0019T  Extracorporeal shock wave therapy; involving musculoskeletal systemnot otherwise specified; low energy 
  0101T  Extracorporeal shock wavetherapy; involving musculoskeletal system, not otherwise specified; high energy 
  0102T  Extracorporeal shock wavetherapy;high energy; performed by a physician, requiring anesthesia other than local, involving lateral humeral epicondyle 
ICD-9 Procedure     
ICD-9 Diagnosis    Investigational for all indications
ICD-10-CM (effective 10/1/15)    Investigational for all diagnoses
  M72.2 Plantar fascial fibromatosis (plantar fasciitis)
   M75.20-M75.22 Biciptial tendinitis code range
   M75.30-M75.32 Calcific tendinitis of shoulder code range
   M77.00-M77.02 Medial epicondylitis code range
  M77.10-M77.12 Lateral epicondylitis code range
   M84.311-M84.38 Stress fracture code range
   M87.051-M87.059 Idiopathic aseptic necrosis of femur code range
   S32.2xxK – S32.9xxK;
S42.00xK – S42.92xK;
S49.00xK – S49.199K;
S52.00xK – S52.92xN;
S59.00xK – S59.299K;
S62.00xK – S62.92xK;
S72.00xK – S72.92xN;
S79.00xK – S79.199K;
S82.00xK – S82.92xN;
S89.00xK – S89.399K;
S92.00xK – S92.919K
Fracture nonunion codes for the appendicular skeleton – 7th digit “K” is subsequent encounter for nonunion (in forearm, femur, lower leg & ankle fractures 7th digits “M” and “N” are also nonunion for certain types of open fractures – in fractures of the shoulder, humerus, wrist, hand and foot there isn’t separation of open vs. closed nonunions).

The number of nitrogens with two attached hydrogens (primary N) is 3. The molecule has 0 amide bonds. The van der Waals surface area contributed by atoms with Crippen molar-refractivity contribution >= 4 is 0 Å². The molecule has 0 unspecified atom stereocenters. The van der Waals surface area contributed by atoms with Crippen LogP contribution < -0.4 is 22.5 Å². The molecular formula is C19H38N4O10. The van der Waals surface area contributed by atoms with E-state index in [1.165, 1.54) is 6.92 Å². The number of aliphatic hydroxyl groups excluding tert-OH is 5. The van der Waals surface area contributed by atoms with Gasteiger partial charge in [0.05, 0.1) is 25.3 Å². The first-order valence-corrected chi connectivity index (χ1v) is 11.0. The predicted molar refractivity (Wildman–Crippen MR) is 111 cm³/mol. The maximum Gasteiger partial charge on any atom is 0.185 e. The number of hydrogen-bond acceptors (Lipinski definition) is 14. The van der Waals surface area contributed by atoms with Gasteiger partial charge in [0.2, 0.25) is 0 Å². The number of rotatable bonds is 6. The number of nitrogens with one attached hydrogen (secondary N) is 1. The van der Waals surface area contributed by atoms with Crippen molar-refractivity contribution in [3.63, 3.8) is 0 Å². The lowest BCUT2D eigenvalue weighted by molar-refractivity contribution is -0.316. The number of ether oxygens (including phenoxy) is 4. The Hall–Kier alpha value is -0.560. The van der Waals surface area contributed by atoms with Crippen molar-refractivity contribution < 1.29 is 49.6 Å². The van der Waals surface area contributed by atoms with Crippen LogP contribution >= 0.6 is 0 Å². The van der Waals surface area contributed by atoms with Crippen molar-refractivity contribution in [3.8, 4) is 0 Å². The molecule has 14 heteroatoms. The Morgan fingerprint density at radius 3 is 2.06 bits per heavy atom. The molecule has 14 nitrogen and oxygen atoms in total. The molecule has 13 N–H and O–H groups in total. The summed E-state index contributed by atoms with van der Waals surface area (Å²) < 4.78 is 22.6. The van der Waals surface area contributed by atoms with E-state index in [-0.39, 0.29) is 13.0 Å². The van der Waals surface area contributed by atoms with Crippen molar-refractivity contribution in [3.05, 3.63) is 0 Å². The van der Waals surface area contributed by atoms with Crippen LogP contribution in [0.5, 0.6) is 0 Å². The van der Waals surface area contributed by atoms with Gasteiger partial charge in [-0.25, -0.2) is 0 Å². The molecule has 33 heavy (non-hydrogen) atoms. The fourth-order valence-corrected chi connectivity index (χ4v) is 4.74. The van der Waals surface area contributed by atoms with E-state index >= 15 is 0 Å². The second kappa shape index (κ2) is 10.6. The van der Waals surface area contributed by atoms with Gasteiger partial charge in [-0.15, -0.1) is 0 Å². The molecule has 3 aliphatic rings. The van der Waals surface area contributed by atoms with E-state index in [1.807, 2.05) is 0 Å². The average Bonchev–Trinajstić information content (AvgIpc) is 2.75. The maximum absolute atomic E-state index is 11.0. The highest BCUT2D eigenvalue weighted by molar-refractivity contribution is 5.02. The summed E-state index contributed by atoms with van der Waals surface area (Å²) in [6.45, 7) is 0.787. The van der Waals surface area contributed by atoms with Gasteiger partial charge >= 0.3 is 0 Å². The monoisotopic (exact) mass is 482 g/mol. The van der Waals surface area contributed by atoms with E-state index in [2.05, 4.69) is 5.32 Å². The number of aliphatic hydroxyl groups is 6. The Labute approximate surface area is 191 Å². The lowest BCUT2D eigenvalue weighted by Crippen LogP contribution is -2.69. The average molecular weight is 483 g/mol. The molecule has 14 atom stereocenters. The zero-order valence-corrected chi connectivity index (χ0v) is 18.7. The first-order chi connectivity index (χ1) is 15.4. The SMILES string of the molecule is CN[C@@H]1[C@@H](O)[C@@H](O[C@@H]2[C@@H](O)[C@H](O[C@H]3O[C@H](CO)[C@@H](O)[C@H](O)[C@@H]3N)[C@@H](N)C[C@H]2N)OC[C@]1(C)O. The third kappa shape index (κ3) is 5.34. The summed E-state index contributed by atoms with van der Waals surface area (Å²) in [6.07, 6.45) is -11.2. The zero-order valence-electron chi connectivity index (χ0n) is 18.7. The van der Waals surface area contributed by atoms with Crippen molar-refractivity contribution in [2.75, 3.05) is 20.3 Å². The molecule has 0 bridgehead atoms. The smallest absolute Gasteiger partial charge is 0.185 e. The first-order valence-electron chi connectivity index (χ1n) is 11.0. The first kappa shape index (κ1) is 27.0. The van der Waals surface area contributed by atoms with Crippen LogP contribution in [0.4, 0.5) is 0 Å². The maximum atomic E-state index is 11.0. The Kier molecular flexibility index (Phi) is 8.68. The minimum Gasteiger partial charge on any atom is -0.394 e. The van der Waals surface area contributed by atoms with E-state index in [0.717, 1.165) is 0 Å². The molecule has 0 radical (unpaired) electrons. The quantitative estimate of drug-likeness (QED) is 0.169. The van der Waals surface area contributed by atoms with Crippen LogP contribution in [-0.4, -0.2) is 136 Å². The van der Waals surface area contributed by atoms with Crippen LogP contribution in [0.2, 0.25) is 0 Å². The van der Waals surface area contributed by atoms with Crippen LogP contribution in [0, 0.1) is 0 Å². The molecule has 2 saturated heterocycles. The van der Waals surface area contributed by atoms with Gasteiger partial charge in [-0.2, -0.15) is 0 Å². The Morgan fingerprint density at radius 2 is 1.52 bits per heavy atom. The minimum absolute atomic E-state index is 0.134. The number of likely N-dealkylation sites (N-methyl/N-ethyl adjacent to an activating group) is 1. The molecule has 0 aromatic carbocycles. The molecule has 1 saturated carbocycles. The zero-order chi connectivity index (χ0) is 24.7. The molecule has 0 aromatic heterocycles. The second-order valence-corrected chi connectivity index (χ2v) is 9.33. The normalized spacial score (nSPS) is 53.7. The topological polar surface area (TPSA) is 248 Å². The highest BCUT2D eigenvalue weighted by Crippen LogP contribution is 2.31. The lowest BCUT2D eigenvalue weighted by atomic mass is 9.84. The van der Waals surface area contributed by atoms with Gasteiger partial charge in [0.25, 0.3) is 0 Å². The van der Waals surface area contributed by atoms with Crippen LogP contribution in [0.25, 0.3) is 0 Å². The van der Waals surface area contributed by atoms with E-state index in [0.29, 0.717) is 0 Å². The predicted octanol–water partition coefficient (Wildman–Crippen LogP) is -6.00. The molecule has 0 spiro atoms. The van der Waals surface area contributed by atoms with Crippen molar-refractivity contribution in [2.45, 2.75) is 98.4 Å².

ICD-10-PCS (effective 10/1/15)    ICD-10-PCS codes are only used for inpatient services. There is no specific ICD-10-PCS code for this procedure.
   6A930ZZ, 6A931ZZ Extracorporeal therapies, physiological systems, shock wave therapy, musculoskeletal system, code by duration (single or multiple)
HCPCS  No codes   
Type of Service  Medicine 
Place of Service  Outpatient 



Epos™ Ultra
Extracorporeal Shock Wave Treatment, Musculoskeletal Conditions
OssaTron Device®
Plantar Fasciitis, Extracorporeal Shock Wave Treatment

Policy History 

Date Action Reason
05/31/01 Add to Medicine section New policy
02/15/02 Replace policy Name changed to: Extracorporeal Shock Wave Treatment for Plantar Fasciitis and Other Musculoskeletal Conditions. Policy updated with TEC Assessment; change in policy statement, now considered medically necessary in select patients